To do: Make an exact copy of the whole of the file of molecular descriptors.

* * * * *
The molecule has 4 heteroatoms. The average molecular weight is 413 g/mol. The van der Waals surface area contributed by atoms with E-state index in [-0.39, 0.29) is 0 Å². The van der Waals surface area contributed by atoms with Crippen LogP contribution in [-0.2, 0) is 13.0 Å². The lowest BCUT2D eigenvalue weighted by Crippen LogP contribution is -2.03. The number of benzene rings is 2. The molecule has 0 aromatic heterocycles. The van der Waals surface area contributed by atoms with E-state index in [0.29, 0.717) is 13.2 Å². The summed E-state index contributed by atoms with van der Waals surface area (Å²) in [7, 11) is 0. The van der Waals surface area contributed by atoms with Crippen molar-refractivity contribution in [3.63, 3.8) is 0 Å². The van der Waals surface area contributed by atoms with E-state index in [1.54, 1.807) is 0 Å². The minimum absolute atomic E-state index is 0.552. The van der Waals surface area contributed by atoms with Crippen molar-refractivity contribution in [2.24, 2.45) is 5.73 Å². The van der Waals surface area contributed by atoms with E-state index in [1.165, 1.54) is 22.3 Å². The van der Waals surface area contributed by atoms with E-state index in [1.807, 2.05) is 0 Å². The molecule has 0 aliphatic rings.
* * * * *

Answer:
The molecule has 4 heteroatoms. The average molecular weight is 413 g/mol. The van der Waals surface area contributed by atoms with E-state index in [-0.39, 0.29) is 0 Å². The van der Waals surface area contributed by atoms with Crippen LogP contribution in [-0.2, 0) is 13.0 Å². The lowest BCUT2D eigenvalue weighted by Crippen LogP contribution is -2.03. The number of benzene rings is 2. The molecule has 0 aromatic heterocycles. The van der Waals surface area contributed by atoms with E-state index in [0.29, 0.717) is 13.2 Å². The summed E-state index contributed by atoms with van der Waals surface area (Å²) in [7, 11) is 0. The van der Waals surface area contributed by atoms with Crippen molar-refractivity contribution in [3.63, 3.8) is 0 Å². The van der Waals surface area contributed by atoms with E-state index in [1.54, 1.807) is 0 Å². The minimum absolute atomic E-state index is 0.552. The van der Waals surface area contributed by atoms with Crippen molar-refractivity contribution in [2.24, 2.45) is 5.73 Å². The van der Waals surface area contributed by atoms with E-state index in [1.165, 1.54) is 22.3 Å². The van der Waals surface area contributed by atoms with E-state index in [1.807, 2.05) is 0 Å². The molecule has 0 aliphatic rings.